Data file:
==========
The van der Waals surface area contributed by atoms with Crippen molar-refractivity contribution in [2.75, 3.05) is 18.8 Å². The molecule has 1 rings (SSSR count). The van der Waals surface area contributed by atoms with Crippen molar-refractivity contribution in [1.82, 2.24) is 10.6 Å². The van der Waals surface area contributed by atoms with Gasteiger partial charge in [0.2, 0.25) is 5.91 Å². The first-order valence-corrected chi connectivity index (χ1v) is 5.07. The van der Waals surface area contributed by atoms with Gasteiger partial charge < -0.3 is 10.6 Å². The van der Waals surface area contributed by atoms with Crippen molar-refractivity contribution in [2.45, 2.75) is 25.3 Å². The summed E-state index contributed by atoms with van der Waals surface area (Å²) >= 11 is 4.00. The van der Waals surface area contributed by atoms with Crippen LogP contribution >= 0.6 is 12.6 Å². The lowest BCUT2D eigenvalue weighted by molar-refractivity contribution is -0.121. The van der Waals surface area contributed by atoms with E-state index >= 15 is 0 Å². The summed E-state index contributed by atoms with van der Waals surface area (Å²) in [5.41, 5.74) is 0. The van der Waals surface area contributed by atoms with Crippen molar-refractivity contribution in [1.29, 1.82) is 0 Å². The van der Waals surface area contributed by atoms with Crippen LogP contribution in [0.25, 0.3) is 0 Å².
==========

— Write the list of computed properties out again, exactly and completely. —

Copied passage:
The van der Waals surface area contributed by atoms with Crippen molar-refractivity contribution in [2.75, 3.05) is 18.8 Å². The molecule has 1 rings (SSSR count). The van der Waals surface area contributed by atoms with Crippen molar-refractivity contribution in [1.82, 2.24) is 10.6 Å². The van der Waals surface area contributed by atoms with Gasteiger partial charge in [0.2, 0.25) is 5.91 Å². The first-order valence-corrected chi connectivity index (χ1v) is 5.07. The van der Waals surface area contributed by atoms with Gasteiger partial charge < -0.3 is 10.6 Å². The van der Waals surface area contributed by atoms with Crippen molar-refractivity contribution in [2.45, 2.75) is 25.3 Å². The summed E-state index contributed by atoms with van der Waals surface area (Å²) >= 11 is 4.00. The van der Waals surface area contributed by atoms with Crippen LogP contribution >= 0.6 is 12.6 Å². The lowest BCUT2D eigenvalue weighted by molar-refractivity contribution is -0.121. The van der Waals surface area contributed by atoms with E-state index >= 15 is 0 Å². The summed E-state index contributed by atoms with van der Waals surface area (Å²) in [5.41, 5.74) is 0. The van der Waals surface area contributed by atoms with Crippen molar-refractivity contribution in [1.29, 1.82) is 0 Å². The van der Waals surface area contributed by atoms with Crippen LogP contribution in [0.25, 0.3) is 0 Å².